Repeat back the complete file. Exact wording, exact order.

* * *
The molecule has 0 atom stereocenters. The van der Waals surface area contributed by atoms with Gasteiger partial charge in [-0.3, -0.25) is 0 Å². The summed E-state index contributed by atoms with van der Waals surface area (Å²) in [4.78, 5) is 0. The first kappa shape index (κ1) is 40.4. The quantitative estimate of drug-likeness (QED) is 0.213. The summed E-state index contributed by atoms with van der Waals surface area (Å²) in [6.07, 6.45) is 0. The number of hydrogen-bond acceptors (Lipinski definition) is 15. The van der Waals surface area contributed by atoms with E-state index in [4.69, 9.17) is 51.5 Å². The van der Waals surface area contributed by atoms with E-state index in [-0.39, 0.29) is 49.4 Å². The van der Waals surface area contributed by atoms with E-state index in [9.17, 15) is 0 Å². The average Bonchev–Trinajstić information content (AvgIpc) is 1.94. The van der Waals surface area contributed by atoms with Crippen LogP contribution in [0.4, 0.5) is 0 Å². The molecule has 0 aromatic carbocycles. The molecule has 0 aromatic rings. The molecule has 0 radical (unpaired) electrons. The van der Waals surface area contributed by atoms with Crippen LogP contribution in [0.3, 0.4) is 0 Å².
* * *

The molecule has 0 atom stereocenters. The van der Waals surface area contributed by atoms with Gasteiger partial charge in [-0.3, -0.25) is 0 Å². The summed E-state index contributed by atoms with van der Waals surface area (Å²) in [4.78, 5) is 0. The first kappa shape index (κ1) is 40.4. The quantitative estimate of drug-likeness (QED) is 0.213. The summed E-state index contributed by atoms with van der Waals surface area (Å²) in [6.07, 6.45) is 0. The number of hydrogen-bond acceptors (Lipinski definition) is 15. The van der Waals surface area contributed by atoms with E-state index in [4.69, 9.17) is 51.5 Å². The van der Waals surface area contributed by atoms with E-state index in [-0.39, 0.29) is 49.4 Å². The van der Waals surface area contributed by atoms with E-state index in [9.17, 15) is 0 Å². The average Bonchev–Trinajstić information content (AvgIpc) is 1.94. The van der Waals surface area contributed by atoms with Crippen LogP contribution in [0.4, 0.5) is 0 Å². The molecule has 0 aromatic carbocycles. The molecule has 0 aromatic rings. The molecule has 0 radical (unpaired) electrons. The van der Waals surface area contributed by atoms with Crippen LogP contribution in [0.3, 0.4) is 0 Å².